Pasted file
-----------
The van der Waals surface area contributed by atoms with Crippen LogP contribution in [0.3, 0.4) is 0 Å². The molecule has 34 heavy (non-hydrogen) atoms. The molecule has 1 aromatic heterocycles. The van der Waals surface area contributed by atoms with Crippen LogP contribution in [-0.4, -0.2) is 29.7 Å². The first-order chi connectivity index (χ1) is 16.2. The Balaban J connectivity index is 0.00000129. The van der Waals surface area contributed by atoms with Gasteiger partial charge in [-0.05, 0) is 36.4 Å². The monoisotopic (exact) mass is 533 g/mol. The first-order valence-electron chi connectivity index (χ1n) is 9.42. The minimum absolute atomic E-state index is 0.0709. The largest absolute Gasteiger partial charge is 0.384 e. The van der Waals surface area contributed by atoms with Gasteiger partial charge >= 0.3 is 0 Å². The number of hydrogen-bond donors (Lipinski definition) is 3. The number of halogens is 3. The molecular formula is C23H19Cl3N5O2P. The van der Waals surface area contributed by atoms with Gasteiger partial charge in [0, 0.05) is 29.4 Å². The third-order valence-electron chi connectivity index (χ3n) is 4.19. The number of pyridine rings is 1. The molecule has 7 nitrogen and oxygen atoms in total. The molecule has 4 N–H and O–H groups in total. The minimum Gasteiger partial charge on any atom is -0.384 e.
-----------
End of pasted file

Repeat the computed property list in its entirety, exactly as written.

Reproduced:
The van der Waals surface area contributed by atoms with Crippen LogP contribution in [0.3, 0.4) is 0 Å². The molecule has 34 heavy (non-hydrogen) atoms. The molecule has 1 aromatic heterocycles. The van der Waals surface area contributed by atoms with Crippen LogP contribution in [-0.4, -0.2) is 29.7 Å². The first-order chi connectivity index (χ1) is 16.2. The Balaban J connectivity index is 0.00000129. The van der Waals surface area contributed by atoms with Gasteiger partial charge in [-0.05, 0) is 36.4 Å². The monoisotopic (exact) mass is 533 g/mol. The first-order valence-electron chi connectivity index (χ1n) is 9.42. The minimum absolute atomic E-state index is 0.0709. The largest absolute Gasteiger partial charge is 0.384 e. The van der Waals surface area contributed by atoms with Gasteiger partial charge >= 0.3 is 0 Å². The number of hydrogen-bond donors (Lipinski definition) is 3. The number of halogens is 3. The molecular formula is C23H19Cl3N5O2P. The van der Waals surface area contributed by atoms with Gasteiger partial charge in [0, 0.05) is 29.4 Å². The third-order valence-electron chi connectivity index (χ3n) is 4.19. The number of pyridine rings is 1. The molecule has 7 nitrogen and oxygen atoms in total. The molecule has 4 N–H and O–H groups in total. The minimum Gasteiger partial charge on any atom is -0.384 e.